In the 10 years we've been using MAM-A's product I've never had a disc failure due to dye or reflective layer issues. We've had many bad discs due to physical damage (scratches, warping, etc).

    I've noticed several things to ensure long-lived media.
    1) Buy a high-quality media - and be careful of rip-offs! Many 'Name Brand' media are rebraned from another manufacturer. A little web-search can lead you to who makes what. Tayo Yuden and MAM-A are both high quality. I prefer MAM-A because it's locally produced, in the U.S.A., yes something hi-tech still made stateside, uses the more stable, but harder to record, Phthalocyanine dye. Check MAM-A's site on this. And has a great bunch of folks out in Colorado to work with!

    2) Use a high quality burner - both strong laser and good glass are key here. CDFreaks are great for reviews on this stuff. The same manufacturer can produce both a winners and loosers. We have a mixture from Optiarc and Plextor.

    3) Proper labeling! - Do not use Avery(R) or STOMPER(tm) type labels. I just had a set of discs that were bad due to them. Over time the labels will shrink, causing the disc geometry to take a cup-shape. While the Rimage Everest technology is a bit pricy for the average user, you can always sharpie on the inner-hub area - where there is no data. Be careful not to write on the wobble-track. The inner most data area.

    4) Storage - In good quality cases that do not out-gas, ON EDGE. Do not use paper envelopes, or at least use tyvek. - if you do, no windows (you have both plastic and glue that can be an issue.

    For personal use, harddrives are great, but we still back those up to CD-R and DVD-R and vault those.

    Now, I am not an expert in records retention, library management, or even one of the folks out at cdfreaks that goes for the deep dive into this material (but I do use, and thank you for the use, of the material that the folks at cdfreaks creates - thanks guys!), I do speak from experience. The kind that my job is on the line to either know the answer or find out the person that does.
  13. Chai

    Chai Administrator Staff Member

    IMO, burning at lower speed improves the burning quality. That's a known fact. But I don't think that proves that it will last longer. I have tried that many times. It was working fine at first, but after awhile, my CD player couldn't read them anymore.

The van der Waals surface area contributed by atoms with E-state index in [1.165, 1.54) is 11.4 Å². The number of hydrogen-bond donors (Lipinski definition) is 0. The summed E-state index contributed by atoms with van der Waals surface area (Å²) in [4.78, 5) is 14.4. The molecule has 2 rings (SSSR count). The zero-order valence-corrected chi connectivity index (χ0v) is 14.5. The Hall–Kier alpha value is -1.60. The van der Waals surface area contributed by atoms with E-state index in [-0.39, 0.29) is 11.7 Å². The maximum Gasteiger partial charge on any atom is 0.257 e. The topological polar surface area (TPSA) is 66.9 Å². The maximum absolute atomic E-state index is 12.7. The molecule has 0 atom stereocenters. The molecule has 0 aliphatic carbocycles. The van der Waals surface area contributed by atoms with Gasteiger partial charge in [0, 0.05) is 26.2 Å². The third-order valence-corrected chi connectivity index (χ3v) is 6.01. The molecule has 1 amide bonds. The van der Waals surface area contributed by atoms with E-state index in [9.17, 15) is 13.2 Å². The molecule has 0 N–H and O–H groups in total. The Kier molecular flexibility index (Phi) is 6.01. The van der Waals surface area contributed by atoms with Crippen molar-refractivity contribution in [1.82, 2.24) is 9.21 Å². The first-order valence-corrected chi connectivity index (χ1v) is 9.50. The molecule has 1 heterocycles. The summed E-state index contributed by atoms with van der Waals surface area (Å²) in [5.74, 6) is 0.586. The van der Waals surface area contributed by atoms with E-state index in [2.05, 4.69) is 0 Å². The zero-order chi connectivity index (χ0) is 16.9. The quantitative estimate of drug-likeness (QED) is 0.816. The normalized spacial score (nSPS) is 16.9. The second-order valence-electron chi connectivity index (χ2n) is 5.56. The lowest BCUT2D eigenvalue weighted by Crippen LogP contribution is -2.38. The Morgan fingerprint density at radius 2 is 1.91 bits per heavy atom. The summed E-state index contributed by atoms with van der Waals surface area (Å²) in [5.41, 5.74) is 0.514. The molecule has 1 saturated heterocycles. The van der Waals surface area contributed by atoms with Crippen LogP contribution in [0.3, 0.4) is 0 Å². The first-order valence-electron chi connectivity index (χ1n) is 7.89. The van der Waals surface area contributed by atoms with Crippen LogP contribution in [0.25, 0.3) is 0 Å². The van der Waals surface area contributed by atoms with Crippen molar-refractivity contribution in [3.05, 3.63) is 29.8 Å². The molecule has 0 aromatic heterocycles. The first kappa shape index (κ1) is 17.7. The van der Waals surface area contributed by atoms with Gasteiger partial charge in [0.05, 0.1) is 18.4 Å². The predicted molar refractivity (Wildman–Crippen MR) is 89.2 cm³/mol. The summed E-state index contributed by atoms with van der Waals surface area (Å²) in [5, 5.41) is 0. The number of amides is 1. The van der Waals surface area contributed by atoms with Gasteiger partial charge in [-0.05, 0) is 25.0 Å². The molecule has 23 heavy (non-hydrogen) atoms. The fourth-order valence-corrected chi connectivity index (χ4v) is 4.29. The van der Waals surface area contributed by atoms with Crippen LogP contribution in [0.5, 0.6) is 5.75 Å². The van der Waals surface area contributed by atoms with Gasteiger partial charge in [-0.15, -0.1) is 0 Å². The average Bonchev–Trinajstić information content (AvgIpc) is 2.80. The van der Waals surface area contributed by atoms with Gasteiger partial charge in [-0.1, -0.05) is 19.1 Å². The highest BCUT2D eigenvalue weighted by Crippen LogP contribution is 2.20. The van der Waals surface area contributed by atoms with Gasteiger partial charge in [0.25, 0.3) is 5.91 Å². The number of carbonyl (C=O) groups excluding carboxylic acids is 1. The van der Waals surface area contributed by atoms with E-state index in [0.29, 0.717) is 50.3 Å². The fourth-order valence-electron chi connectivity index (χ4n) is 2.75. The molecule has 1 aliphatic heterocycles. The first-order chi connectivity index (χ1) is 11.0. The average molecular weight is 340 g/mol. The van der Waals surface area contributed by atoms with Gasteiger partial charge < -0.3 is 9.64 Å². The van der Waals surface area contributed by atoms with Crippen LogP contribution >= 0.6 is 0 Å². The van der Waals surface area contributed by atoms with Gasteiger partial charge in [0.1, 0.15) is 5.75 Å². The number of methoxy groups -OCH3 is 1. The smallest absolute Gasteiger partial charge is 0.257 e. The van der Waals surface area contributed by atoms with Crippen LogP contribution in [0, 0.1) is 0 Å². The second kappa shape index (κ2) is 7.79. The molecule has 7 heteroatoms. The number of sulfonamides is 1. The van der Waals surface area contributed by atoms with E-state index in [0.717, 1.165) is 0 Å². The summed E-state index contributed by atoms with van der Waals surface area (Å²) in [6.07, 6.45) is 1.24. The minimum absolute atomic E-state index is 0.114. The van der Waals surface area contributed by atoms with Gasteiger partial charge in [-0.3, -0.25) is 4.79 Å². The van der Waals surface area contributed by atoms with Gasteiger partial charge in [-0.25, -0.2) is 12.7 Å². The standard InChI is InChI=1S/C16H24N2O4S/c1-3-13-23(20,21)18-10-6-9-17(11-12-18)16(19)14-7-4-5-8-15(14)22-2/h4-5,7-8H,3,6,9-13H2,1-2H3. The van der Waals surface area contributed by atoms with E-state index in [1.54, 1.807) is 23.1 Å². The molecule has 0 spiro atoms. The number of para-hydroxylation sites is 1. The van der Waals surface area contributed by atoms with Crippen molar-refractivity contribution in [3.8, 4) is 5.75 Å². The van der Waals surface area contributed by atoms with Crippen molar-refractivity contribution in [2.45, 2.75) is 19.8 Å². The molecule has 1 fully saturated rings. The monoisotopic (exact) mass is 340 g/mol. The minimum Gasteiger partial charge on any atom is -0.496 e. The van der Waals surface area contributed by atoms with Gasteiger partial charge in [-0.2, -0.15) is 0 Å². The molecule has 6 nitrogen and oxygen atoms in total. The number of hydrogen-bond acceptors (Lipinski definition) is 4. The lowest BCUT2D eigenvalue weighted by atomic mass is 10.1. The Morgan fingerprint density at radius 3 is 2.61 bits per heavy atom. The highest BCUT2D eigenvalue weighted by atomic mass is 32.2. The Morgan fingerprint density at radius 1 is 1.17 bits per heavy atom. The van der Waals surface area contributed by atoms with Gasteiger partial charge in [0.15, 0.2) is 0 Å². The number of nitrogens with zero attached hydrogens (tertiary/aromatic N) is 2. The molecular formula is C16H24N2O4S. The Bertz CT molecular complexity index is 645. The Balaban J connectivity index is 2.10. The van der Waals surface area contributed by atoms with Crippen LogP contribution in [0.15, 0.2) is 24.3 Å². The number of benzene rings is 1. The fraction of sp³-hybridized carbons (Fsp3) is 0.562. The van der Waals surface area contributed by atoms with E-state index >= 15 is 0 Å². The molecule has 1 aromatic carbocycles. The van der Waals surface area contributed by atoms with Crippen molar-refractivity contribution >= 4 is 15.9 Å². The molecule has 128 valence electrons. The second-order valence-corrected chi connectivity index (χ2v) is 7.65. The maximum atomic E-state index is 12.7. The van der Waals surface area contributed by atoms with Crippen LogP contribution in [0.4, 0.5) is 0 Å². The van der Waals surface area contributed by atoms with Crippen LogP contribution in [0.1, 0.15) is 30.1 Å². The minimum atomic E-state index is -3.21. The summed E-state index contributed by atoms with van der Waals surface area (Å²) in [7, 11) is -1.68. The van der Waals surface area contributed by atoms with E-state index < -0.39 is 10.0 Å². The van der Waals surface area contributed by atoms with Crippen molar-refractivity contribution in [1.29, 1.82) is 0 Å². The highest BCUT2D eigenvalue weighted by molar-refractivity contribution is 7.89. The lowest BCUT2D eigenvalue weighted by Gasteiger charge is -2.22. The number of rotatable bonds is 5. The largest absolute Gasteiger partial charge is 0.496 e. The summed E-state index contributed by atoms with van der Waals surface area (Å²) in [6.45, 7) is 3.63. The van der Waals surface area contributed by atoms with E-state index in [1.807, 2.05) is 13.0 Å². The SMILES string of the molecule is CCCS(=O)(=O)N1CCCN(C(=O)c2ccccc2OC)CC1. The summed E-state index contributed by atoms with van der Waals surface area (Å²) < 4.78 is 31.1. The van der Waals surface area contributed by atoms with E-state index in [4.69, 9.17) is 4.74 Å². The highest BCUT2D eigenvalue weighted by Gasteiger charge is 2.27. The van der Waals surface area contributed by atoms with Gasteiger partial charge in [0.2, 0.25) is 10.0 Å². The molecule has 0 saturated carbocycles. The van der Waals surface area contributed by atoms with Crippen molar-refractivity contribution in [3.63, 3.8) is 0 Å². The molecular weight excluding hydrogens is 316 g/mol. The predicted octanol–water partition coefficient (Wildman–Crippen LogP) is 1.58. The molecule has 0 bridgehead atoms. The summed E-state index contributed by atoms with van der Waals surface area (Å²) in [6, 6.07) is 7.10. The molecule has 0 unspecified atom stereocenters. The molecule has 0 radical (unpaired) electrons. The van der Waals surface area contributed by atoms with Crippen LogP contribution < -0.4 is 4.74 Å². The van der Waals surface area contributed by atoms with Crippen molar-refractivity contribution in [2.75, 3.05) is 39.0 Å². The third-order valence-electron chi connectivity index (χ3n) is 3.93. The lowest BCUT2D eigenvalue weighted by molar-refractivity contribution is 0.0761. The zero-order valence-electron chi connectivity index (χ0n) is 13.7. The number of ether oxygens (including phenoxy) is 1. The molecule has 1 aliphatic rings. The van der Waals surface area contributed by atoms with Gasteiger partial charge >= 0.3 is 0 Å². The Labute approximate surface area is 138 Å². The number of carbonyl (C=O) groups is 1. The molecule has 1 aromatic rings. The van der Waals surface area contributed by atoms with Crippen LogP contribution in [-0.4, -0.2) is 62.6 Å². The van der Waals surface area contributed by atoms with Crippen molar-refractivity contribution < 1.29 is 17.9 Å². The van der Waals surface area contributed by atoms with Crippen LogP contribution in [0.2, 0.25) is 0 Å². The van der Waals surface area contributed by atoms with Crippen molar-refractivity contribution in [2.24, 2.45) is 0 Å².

14. zy

    zy zynine.com Staff Member

    yup, i remember buying blank printable oem Taiyo Yuden. much cheaper than the retails ones.
  15. zy

    zy zynine.com Staff Member

    use DVD identifier

    here is one of my oem DVD disc.

    sony d11 :thumb:

    Attached Files:

  16. Chai

    Chai Administrator Staff Member

    I don't trust them anymore. Those Mitsubishi or Verbatims are crap.
  17. sg168

    sg168 Newbie

    I totally agreed with dthanna's professional comments, as I have found out a few years ago that the warpage is the main culprit causing some of my CDRs not to be read properly. Who would store CDRs in dry box environment in Malaysia (where humidity > 60%) ??

    Another main culprit for warpage is like you said, CD label. I don;t recommend using one, because the CD label (its made of paper) will shrink within 4-5 years in humid environment. Marker pen is still my main tool for labeling.

    Just one advice for all, if you go pasar malam and buy those cheap DVDs (purple dye) and have read error intermittently, if you are too lazy to go out and exchange, just tear away the label and the DVD should be ok for reading..... Becareful with your finger nails though.....
  18. Max_87

    Max_87 huehuehue

    I already gave up using CD/DVD-R to store my files for quite a long time, they are just too unreliable. I had experienced a few instances where the CD/DVD only lasted a few months before it became hard to read/files corrupted.
  19. zy

    zy zynine.com Staff Member

    my only use for DVD is reinstalling the OS. and maybe some softwares that are in CD/DVD form.

    hahahah nth else. most of my genuine software have been transfered to my HD.
  20. ZuePhok

    ZuePhok Just Started

    my pc has no optical drive.. for years!

    these days, it's all about images, images and images..

Share This Page